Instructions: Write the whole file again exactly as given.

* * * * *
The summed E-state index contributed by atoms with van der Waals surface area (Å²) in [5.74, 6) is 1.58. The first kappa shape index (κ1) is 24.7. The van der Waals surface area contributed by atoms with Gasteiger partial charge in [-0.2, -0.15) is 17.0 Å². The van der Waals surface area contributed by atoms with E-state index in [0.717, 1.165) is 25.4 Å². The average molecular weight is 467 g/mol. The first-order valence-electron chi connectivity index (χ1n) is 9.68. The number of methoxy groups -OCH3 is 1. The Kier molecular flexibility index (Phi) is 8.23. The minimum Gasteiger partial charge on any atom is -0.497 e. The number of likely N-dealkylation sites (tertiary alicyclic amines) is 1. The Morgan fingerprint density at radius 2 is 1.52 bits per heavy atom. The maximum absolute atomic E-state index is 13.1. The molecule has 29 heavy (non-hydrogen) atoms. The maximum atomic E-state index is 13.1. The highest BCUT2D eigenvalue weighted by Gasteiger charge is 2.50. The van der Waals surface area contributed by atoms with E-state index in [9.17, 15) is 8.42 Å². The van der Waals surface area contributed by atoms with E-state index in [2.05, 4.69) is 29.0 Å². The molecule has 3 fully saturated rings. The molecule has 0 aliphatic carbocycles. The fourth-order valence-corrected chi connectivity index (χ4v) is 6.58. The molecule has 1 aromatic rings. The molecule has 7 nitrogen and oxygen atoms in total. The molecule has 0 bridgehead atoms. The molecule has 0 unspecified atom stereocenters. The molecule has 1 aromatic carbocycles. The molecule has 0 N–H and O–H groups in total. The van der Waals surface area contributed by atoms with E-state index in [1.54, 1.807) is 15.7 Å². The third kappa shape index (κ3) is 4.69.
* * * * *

The summed E-state index contributed by atoms with van der Waals surface area (Å²) in [5.74, 6) is 1.58. The first kappa shape index (κ1) is 24.7. The van der Waals surface area contributed by atoms with Gasteiger partial charge in [-0.2, -0.15) is 17.0 Å². The van der Waals surface area contributed by atoms with E-state index in [0.717, 1.165) is 25.4 Å². The average molecular weight is 467 g/mol. The first-order valence-electron chi connectivity index (χ1n) is 9.68. The number of methoxy groups -OCH3 is 1. The Kier molecular flexibility index (Phi) is 8.23. The minimum Gasteiger partial charge on any atom is -0.497 e. The number of likely N-dealkylation sites (tertiary alicyclic amines) is 1. The Morgan fingerprint density at radius 2 is 1.52 bits per heavy atom. The maximum absolute atomic E-state index is 13.1. The molecule has 29 heavy (non-hydrogen) atoms. The maximum atomic E-state index is 13.1. The highest BCUT2D eigenvalue weighted by Gasteiger charge is 2.50. The van der Waals surface area contributed by atoms with E-state index in [9.17, 15) is 8.42 Å². The van der Waals surface area contributed by atoms with E-state index in [2.05, 4.69) is 29.0 Å². The molecule has 3 fully saturated rings. The molecule has 0 aliphatic carbocycles. The fourth-order valence-corrected chi connectivity index (χ4v) is 6.58. The molecule has 1 aromatic rings. The molecule has 7 nitrogen and oxygen atoms in total. The molecule has 0 bridgehead atoms. The molecule has 0 unspecified atom stereocenters. The molecule has 1 aromatic carbocycles. The molecule has 0 N–H and O–H groups in total. The van der Waals surface area contributed by atoms with E-state index in [1.54, 1.807) is 15.7 Å². The third kappa shape index (κ3) is 4.69.